Filtering by Tag: filmproduction

Producing Agalmatophilia: A Tragedy In Three Acts

Oh, my… It’s been almost two months since I wrote my last post! I should stop saying things such as ‘Next week, I’ll write about this…’ or ‘In the next few days, I’ll tell you about that…’.

My projects and, especially, my mood are too unpredictable.

But let’s not talk about that! Let’s talk about Agalmatophilia: A Tragedy In Three Acts.

First of all, as you might have noticed, I changed the title. I did it because another film called ‘Agalmatophilia’ (a comedy directed by Jared Masters) has just been released, and I thought it would be polite to do so.

Anyway, apart from that, nothing much has changed: I have the script, I have the will to make the film and... I don’t have a producer!

But let me explain the situation:

Last year, I sent a long series of emails to an equally long series of producers interested in arthouse films. Frankly, I thought nobody would reply, and I was wrong. Some of them did, and that alone made me pathetically happy (it also made me realise that a producer is not a ferocious mythological creature we’re bound to fear and/or despise, but a human being like you and me… Although, there are some exceptions, obviously…). Unfortunately, at the same time, no one seemed willing to produce my film.

Too bad…

Now, I consider myself to be a pretty rational person (now that I think about it… am I?). When something like this happens, I always try to find the reason behind it, and that’s why I asked myself: why was my film rejected?

I could write an entirely new post talking about the most exhaustive answer I could find, which is relatively complex, so I’ll just say:

Because of the same reason Jan Svankmajer and Alejandro Jodorowsky, two of the greatest living filmmakers, decided to launch a crowdfunding campaign to produce their own films.

I think you’ve already understood what I’m about to say.

In two weeks from now, I will launch the official crowdfunding campaign for Agalmatophilia: A Tragedy In Three Acts (damn, I’ve just given myself another deadline… I promise I will do everything I can to meet it, though!).

For now, you’re very welcome to go to the Indiegogo pre-launch page:

https://www.indiegogo.com/projects/agalmatophilia-a-tragedy-in-three-acts/coming_soon/x/16999351

I and my team have prepared some very interesting perks, so I suggest you sign up and share with everyone you know!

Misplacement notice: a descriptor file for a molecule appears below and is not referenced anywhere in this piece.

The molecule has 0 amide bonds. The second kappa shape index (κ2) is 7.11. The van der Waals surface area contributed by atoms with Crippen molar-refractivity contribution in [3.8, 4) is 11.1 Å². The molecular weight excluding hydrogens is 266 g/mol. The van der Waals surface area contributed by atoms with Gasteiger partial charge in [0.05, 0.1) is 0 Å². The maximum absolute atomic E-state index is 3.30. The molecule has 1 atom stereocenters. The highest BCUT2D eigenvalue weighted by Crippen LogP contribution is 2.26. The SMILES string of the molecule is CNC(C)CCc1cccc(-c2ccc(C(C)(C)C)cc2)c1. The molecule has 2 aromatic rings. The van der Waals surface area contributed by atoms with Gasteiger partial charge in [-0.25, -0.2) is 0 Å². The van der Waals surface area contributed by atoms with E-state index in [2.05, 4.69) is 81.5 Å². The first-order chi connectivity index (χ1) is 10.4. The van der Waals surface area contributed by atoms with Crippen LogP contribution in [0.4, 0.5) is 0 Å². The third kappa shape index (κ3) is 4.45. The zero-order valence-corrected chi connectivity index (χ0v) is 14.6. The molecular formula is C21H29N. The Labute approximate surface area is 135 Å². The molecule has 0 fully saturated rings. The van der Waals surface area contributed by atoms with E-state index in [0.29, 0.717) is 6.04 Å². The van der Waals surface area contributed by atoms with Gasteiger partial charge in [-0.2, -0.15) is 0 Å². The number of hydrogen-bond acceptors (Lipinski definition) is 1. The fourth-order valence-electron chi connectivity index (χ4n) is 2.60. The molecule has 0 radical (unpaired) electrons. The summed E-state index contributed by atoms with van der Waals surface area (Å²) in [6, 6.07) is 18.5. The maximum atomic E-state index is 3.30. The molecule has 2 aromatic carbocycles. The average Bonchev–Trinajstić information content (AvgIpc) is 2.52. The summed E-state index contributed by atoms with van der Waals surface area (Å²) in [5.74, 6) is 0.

Thanks for reading!

 

A statue made by the fabulous Katarzyna Horzela

A statue made by the fabulous Katarzyna Horzela

Agalmatophilia: The Script

Once again, I’m here to talk about Agalmatophilia, the feature film I’m currently working on. This time, I’d like to write, briefly, about the script.

I think I’ve already mentioned that I started working on Agalmatophilia a few years ago. I had just graduated from college, and I thought it was time for me to work on my first feature.

At first, I wanted to write something more or less accessible to everyone, a script that I could sell, metaphorically and literally. It seemed the best thing to do because, simply, I wanted someone to produce it.

(Having a producer means that you’re free to think, exclusively, about the artistic side of the project)

I started writing a (kind of) realistic story with surreal elements: the realistic (and slightly social) side of it would be appealing to the producers I would send it to, while the surreal one would satisfy my artistic hunger. 

After several months, I had a script, and it was a terrible one. The visionary portion of the story wasn’t enough for me, and the rest of the screenplay was, simply put, shit.

It was so frustrating: I had worked so much on it! I really didn’t know what to do... I asked myself: ‘Should I write something else? Should I concentrate on a completely different project?’. 

Eventually, I decided to write the entire script again, and I’m glad I did that. The script itself couldn’t be fixed but, at the same time, there were many good ideas I had hidden under the aforementioned... shit... Probably, I felt compelled to save them from their ignoble destiny.

Surprisingly (or not), it didn’t take me too long to write what was basically a new script. I was so frustrated by the previous one that I decided to think exclusively about the artistic side of the new one, which was, after all, the only thing I really cared about.

Now, I’ve never been very good at creating sellable works of art, although I would love the situation to be different. Commercial doesn’t necessarily mean bad (although I have to say that it’s particularly easy to find terrible art that sells well...), and some of my favourite artists were/are very good at creating successful books/albums/films (think of Fellini’s La Dolce Vita and David Lynch’s Twin Peaks!). But... What can I do? As an artist, I feel my main goal is to absorb the reality that surrounds me and show the others what can’t, normally, be seen. I’ve trained my eyes, my ears, my nose, my tongue, my skin and, in general, my mind for years in order to do that, and I keep doing it. I can’t write down a story only because it’s beautiful: my inspiration would do anything to destroy it because it’s not true (one day I’ll write about this: works of art that are as beautiful as they are untrue). That’s what happened with the first draft of the script!

When I finished Agalmatophilia, I started to think about the actual production of the film. I realised that I had just written something that, probably, nobody would be willing to produce.

Next week, I’ll write about this.

 

Thanks for reading!

(Oh, one more thing: if you haven’t, please subscribe to my newsletter. You’ll find the form at the bottom of the page!)

 

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